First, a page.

The programming assignment for chapters 13, 14, 15,
and 16 will be a GUI and graphical program which answers a research question and
uses the elements we've studied in cool but useful program. It will be judged
partly on appearance, creativity, and overall "coolness". See grading
rubrics at right for further grading specifications.
The project may be on
any subject as long as it answers or helps answer a research question which
could be expanded into a science fair project. The project must be in Applet
- Milestone 1. Due on or before Mar 14th
Question Proposal: Must contain a paragraph discussing a research question and hypothesis suitable for a
science fair project or a statement of purpose. Must contain a second paragraph discussing required
input, possible algorithms, and graphical output in at least in general terms. Keep this as simple as possible but remember the
program should have both a scientific and artistic side. (1 typed page max)
- Milestone 3. Due on or before Mar 17th
- Program Design: This will include the
following (2 to 10 pages):
- Block drawing from BlueJ showing the
relationship of the classes.
- Printouts from BlueJ outlining the classes
showing important fields and major methods with descriptors.
- Drawing of the GUI interface
- Milestone 4. Due on or before April 17th
- Working Program: This should include
the following elements:
- GUI interface - chap. 15
- Can call a simple help file - chap. 13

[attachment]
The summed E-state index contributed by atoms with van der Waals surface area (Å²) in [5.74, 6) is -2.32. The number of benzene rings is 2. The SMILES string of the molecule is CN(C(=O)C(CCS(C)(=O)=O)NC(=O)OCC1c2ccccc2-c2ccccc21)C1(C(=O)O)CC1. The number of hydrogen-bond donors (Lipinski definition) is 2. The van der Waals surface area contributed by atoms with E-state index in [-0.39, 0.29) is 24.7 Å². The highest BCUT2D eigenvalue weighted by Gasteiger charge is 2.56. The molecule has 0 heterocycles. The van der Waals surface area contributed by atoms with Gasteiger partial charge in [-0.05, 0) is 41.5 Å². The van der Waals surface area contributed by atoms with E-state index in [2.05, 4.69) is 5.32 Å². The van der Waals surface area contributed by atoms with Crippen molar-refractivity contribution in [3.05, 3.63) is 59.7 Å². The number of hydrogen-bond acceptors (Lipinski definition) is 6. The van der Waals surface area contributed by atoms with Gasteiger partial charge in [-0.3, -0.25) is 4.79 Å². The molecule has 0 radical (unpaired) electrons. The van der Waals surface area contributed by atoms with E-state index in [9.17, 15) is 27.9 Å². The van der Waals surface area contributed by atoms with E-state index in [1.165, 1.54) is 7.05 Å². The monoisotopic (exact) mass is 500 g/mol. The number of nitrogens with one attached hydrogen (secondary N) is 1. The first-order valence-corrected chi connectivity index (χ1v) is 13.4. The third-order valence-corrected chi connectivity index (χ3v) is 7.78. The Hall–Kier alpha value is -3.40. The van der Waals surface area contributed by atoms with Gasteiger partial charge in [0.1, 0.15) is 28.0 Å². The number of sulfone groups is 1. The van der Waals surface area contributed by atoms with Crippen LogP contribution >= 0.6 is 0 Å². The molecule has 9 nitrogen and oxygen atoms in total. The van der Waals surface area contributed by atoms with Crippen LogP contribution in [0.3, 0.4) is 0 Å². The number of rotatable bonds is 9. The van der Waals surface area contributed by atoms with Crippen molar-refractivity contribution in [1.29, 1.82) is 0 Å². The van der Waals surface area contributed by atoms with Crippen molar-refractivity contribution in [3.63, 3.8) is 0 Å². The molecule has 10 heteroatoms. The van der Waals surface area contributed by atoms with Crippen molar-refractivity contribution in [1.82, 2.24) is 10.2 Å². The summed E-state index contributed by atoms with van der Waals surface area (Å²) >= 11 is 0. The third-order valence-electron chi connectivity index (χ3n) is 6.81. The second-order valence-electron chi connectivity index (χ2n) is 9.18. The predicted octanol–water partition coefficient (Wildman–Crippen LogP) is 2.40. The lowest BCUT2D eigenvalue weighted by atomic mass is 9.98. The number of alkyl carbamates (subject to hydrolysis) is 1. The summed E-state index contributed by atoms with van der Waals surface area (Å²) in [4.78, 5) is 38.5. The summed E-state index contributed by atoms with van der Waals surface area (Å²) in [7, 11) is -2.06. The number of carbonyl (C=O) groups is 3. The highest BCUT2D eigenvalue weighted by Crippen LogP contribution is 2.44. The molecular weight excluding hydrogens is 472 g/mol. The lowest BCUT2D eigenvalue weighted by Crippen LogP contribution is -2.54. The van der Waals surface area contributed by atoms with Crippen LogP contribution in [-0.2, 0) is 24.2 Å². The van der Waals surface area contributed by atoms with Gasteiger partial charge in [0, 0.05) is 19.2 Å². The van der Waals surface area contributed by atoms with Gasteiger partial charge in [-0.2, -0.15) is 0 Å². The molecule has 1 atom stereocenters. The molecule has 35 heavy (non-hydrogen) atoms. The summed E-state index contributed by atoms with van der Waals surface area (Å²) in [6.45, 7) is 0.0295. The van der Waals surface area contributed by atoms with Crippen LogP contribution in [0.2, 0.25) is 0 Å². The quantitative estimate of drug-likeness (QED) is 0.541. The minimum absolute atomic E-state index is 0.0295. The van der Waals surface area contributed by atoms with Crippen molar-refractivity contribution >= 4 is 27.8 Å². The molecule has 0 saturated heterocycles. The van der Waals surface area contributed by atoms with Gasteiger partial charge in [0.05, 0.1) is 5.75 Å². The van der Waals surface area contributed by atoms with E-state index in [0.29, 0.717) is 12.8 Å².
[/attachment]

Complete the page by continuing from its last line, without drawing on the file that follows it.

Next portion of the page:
- 3 classes minimum
- draw a graph or graphical output - chap. 14
- 300 lines of code minimum
- user documentation - Javadoc (This is simple
to do in BlueJ)
The best Applets will be posted on the
school web page. This will earn bragging rights and 5 points of extra
credit. Applets used as the basis for science fair projects will be awarded
up to 10 points extra credit.
Your project folder is
to be placed inside a folder with your name on it. This folder will be
placed in the “Turn in Folder for Comp Sci Project” on the R or G-drive. The
project must already be compiled or a deduction will be made.
Note: Only Applets will be graded
- Functionality: Is the project
compiled and do all the features of the GUI work?
Uncompiled programs will not be graded.
- Credits: Is all
borrowed code from open source programs clearly marked as such?
Plagiarism will result in a grade of zero.
- Number of Classes: Are there at least
classes? Programs with less than 4 classes will
not be graded.
- Research Question
or Purpose Answered: Does the project answer the
research question and do major
algorithms work in a meaningful manner?
Answering the research question or purpose is more important than having an
- Size: Are there at least
line of code written by the student? Repeated lines of code will not be
counted as part of the 300 line if a loop or method could do the job
- User Friendliness: Can a novice user
understand and use the project?
- Efficiency of Code:
The program must use loops and methods rather than needlessly repeating
lines of code.
- Style: Does the program
follow conventional style and indenting forms?
- Comments: Are the
comments and Javadoc’s
adequate? Overdoing comments will result in a deduction. For example:
each class and method should have a purpose. Each fields or variable
should have either an obvious name or comment.
- Abstract: Does the applet class
have a short paragraph in comments at the beginning that explains what
Understanding: Can the student
explain the code?
elements: The code must contain the following elements:
- loops - both simple and nested
- parameter passing
- if-else statements
- Robustness: Is it easy to crash the
- Coolness: Is the program cool in
some way or hum drum?